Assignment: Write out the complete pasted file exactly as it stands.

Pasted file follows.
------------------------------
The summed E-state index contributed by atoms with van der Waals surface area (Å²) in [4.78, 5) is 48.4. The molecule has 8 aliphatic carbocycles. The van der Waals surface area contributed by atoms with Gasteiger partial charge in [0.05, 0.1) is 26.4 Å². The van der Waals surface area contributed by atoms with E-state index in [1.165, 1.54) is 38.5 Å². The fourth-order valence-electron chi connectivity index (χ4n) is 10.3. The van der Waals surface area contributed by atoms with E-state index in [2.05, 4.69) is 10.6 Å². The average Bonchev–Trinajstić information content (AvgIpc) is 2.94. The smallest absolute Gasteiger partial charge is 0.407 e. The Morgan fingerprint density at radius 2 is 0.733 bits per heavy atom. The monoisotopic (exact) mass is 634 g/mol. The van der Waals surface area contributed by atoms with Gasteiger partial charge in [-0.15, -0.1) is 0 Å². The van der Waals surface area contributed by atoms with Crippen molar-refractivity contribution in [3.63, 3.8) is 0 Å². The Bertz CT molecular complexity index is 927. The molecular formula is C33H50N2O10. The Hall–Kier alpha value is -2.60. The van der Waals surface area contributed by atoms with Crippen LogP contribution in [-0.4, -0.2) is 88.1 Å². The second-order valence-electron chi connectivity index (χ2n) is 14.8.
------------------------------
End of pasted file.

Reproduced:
The summed E-state index contributed by atoms with van der Waals surface area (Å²) in [4.78, 5) is 48.4. The molecule has 8 aliphatic carbocycles. The van der Waals surface area contributed by atoms with Gasteiger partial charge in [0.05, 0.1) is 26.4 Å². The van der Waals surface area contributed by atoms with E-state index in [1.165, 1.54) is 38.5 Å². The fourth-order valence-electron chi connectivity index (χ4n) is 10.3. The van der Waals surface area contributed by atoms with E-state index in [2.05, 4.69) is 10.6 Å². The average Bonchev–Trinajstić information content (AvgIpc) is 2.94. The smallest absolute Gasteiger partial charge is 0.407 e. The Morgan fingerprint density at radius 2 is 0.733 bits per heavy atom. The monoisotopic (exact) mass is 634 g/mol. The van der Waals surface area contributed by atoms with Gasteiger partial charge in [-0.15, -0.1) is 0 Å². The van der Waals surface area contributed by atoms with Crippen molar-refractivity contribution in [3.63, 3.8) is 0 Å². The Bertz CT molecular complexity index is 927. The molecular formula is C33H50N2O10. The Hall–Kier alpha value is -2.60. The van der Waals surface area contributed by atoms with Crippen LogP contribution in [-0.4, -0.2) is 88.1 Å². The second-order valence-electron chi connectivity index (χ2n) is 14.8.